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Supreme Court frustrates Tampa immigrant's Bar petition

The long wait continues for a 26-year-old Tampa immigrant who six months ago petitioned the Florida Supreme Court for admission to the Florida Bar, even though he is not a U.S. citizen.

The Florida Supreme Court Thursday denied Jose Godinez-Samperio's motion, and said it can't rule on his admission until it first resolves the question of whether people who enter or remain in the U.S. without legal  permission can be attorneys in Florida. That decision is pending.

Godinez-Samperio's  parents brought him to the United States from Mexico on a visitor's visa when he was 9. They overstayed their visas and never returned to Mexico. He graduated from Florida State University's law school and already has passed the Florida bar examination.

"It's  frustrating," said Godinez-Samperio's lawyer, Talbot (Sandy) D'Alemberte of Tallahassee. "We've got some rules that have been adopted  by the court to govern the Board of Bar Examiners, and those rules say that after he's done all the things he's supposed to do, he gets admitted. There's no rule that says undocumented immigrants can't get admitted to the Bar -- and by the way, he's not undocumented any more. He's got documents."

In the past few months, Godinez-Samperio has acquired a work permit, Florida driver's license
and Social Security card. In January, he was U.S. Rep. Kathy Castor's guest for President Barack Obama's State of the Union address.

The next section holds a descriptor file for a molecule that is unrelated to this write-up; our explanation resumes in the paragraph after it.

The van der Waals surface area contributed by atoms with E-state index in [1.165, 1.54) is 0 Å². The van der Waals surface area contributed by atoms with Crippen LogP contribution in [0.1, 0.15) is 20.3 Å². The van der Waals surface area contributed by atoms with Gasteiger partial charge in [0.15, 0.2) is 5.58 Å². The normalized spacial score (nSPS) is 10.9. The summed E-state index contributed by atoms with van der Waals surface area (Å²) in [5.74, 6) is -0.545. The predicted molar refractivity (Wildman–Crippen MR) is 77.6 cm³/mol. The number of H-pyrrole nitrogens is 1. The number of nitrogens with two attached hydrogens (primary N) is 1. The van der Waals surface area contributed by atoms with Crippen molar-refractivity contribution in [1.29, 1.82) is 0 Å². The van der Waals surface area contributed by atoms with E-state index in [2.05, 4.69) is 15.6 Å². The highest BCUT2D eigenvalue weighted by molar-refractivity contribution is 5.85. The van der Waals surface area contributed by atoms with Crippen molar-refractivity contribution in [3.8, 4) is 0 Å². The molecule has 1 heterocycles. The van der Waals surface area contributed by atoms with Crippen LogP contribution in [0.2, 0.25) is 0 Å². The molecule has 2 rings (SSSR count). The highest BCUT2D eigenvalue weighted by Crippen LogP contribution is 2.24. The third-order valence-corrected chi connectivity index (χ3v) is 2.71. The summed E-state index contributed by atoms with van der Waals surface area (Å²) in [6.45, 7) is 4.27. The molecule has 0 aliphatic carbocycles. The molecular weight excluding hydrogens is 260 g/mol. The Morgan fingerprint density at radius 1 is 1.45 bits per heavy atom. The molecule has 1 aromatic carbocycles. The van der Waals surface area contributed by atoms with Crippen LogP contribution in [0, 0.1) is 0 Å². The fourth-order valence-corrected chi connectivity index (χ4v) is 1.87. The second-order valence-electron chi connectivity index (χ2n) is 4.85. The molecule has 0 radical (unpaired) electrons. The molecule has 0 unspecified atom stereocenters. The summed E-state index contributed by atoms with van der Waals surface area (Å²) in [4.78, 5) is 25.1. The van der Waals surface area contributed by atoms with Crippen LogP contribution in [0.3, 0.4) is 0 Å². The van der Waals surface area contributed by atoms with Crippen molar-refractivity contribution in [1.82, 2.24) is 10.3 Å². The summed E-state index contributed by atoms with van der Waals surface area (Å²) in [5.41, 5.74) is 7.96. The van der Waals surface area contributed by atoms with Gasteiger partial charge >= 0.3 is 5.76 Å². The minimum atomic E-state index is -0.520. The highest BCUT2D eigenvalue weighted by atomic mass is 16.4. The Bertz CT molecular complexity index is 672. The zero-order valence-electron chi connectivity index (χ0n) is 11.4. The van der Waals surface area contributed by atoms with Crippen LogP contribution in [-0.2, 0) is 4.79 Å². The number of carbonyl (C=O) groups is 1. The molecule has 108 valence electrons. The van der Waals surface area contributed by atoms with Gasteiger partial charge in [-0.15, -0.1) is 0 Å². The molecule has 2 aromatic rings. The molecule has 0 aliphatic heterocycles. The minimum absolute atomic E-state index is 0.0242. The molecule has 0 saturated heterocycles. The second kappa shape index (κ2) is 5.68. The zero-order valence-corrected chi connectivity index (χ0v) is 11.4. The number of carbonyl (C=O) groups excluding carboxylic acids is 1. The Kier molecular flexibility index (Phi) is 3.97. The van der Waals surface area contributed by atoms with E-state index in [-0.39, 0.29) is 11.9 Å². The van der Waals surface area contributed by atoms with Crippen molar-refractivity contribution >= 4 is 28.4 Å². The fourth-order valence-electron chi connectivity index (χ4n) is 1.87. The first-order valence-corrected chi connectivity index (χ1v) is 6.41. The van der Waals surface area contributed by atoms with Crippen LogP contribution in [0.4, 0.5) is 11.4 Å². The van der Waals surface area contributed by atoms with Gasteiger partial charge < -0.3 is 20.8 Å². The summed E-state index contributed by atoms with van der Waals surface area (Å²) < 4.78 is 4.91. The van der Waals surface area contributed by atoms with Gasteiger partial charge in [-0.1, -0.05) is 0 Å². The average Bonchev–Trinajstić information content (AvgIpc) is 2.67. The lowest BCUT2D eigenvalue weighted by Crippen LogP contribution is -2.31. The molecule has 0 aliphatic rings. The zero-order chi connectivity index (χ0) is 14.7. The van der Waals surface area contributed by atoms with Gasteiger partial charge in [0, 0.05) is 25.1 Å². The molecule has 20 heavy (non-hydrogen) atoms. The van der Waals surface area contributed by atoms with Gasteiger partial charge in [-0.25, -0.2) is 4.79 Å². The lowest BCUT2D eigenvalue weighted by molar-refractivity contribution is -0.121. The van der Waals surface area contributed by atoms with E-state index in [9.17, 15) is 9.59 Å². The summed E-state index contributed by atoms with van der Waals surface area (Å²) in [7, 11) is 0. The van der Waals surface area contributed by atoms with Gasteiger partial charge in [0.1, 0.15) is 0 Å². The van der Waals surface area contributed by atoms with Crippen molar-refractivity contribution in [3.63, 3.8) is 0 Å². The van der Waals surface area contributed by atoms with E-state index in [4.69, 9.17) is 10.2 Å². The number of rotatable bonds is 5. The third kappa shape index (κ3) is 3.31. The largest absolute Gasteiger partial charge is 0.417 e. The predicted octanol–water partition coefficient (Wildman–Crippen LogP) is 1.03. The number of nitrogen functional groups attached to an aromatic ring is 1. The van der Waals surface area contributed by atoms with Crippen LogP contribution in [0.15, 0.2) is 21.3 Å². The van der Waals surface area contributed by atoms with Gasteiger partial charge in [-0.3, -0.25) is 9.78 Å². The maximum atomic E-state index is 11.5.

-- Steve Bousquet

 

 

 

 

 

 

attorneys in Florida. That decision is pending.

Godinez-Samperio's
parents brought him to the United States from Mexico on a visitor's
visa when he was 9. They overstayed their visas and never returned to
Mexico. He graduated from Florida State University's law school and
already has passed the Florida bar examination.

"It's frustrating," said Godinez-Samperio's lawyer, Talbot (Sandy)
D'Alemberte of Tallahassee. "We've got some rules that have been adopted
by the court to govern the Board of Bar Examiners, and those rules say
that after he's done all the things he's supposed to do, he gets
admitted. There's no rule that says undocumented immigrants can't get
admitted to the Bar -- and by the way, he's not undocumented any more.
He's got documents."

In the past few months,
Godinez-Samperio has acquired a work permit, Florida driver's license
and Social Security card. In January, he was U.S. Rep. Kathy Castor's
guest for President Barack Obama's State of the Union address.

A  Tampa man brought into the country as a child on a visitor's visa has been denied a license to practice law in Florida. The Florida Supreme Court on Thursday denied Jose Godinez-Samperio's motion for admission to the Bar.

That's because the court can't rule on his admission until it resolves the question of whether people who enter or remain in the U.S. without legal permission can be attorneys in Florida. That decision is pending. Godinez-Samperio's parents brought him to the United States from Mexico on a visitor's visa when he was 9. They overstayed their visas and never returned to Mexico.

He graduated from Florida State University's law school and already has passed the Florida bar examination.

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